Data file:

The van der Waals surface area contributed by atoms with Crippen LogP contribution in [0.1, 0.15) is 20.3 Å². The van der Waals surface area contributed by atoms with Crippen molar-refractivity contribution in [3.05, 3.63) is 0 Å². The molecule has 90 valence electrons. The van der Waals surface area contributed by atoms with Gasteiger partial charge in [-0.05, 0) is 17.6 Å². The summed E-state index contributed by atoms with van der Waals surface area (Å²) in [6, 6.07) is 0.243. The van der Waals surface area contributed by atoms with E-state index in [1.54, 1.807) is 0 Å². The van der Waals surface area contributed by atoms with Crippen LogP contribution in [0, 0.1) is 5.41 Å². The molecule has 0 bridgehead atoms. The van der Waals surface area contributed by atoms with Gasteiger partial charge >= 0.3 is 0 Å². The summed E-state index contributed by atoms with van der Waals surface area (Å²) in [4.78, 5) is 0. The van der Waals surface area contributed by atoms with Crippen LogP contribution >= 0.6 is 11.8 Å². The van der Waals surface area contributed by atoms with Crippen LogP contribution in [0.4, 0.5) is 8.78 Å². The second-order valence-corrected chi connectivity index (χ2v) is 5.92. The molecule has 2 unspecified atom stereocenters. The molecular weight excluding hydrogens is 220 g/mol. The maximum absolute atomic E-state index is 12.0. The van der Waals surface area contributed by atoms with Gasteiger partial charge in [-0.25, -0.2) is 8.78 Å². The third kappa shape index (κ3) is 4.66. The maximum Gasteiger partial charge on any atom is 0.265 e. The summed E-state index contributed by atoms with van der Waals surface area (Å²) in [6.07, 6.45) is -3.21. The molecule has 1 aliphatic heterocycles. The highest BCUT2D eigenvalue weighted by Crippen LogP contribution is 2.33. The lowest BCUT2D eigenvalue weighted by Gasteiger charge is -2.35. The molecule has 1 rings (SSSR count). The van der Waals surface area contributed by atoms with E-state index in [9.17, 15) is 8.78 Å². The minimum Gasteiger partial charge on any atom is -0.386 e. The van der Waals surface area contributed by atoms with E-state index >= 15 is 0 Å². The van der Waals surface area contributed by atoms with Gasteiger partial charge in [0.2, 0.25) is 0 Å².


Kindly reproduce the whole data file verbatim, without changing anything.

The van der Waals surface area contributed by atoms with Crippen LogP contribution in [0.1, 0.15) is 20.3 Å². The van der Waals surface area contributed by atoms with Crippen molar-refractivity contribution in [3.05, 3.63) is 0 Å². The molecule has 90 valence electrons. The van der Waals surface area contributed by atoms with Gasteiger partial charge in [-0.05, 0) is 17.6 Å². The summed E-state index contributed by atoms with van der Waals surface area (Å²) in [6, 6.07) is 0.243. The van der Waals surface area contributed by atoms with E-state index in [1.54, 1.807) is 0 Å². The van der Waals surface area contributed by atoms with Crippen LogP contribution in [0, 0.1) is 5.41 Å². The molecule has 0 bridgehead atoms. The van der Waals surface area contributed by atoms with Gasteiger partial charge >= 0.3 is 0 Å². The summed E-state index contributed by atoms with van der Waals surface area (Å²) in [4.78, 5) is 0. The van der Waals surface area contributed by atoms with Crippen LogP contribution >= 0.6 is 11.8 Å². The van der Waals surface area contributed by atoms with Crippen LogP contribution in [0.4, 0.5) is 8.78 Å². The second-order valence-corrected chi connectivity index (χ2v) is 5.92. The molecule has 2 unspecified atom stereocenters. The molecular weight excluding hydrogens is 220 g/mol. The maximum absolute atomic E-state index is 12.0. The van der Waals surface area contributed by atoms with Gasteiger partial charge in [-0.25, -0.2) is 8.78 Å². The third kappa shape index (κ3) is 4.66. The maximum Gasteiger partial charge on any atom is 0.265 e. The summed E-state index contributed by atoms with van der Waals surface area (Å²) in [6.07, 6.45) is -3.21. The molecule has 1 aliphatic heterocycles. The highest BCUT2D eigenvalue weighted by Crippen LogP contribution is 2.33. The lowest BCUT2D eigenvalue weighted by Gasteiger charge is -2.35. The molecule has 1 rings (SSSR count). The van der Waals surface area contributed by atoms with E-state index in [9.17, 15) is 8.78 Å². The minimum Gasteiger partial charge on any atom is -0.386 e. The van der Waals surface area contributed by atoms with E-state index >= 15 is 0 Å². The van der Waals surface area contributed by atoms with Gasteiger partial charge in [0.2, 0.25) is 0 Å².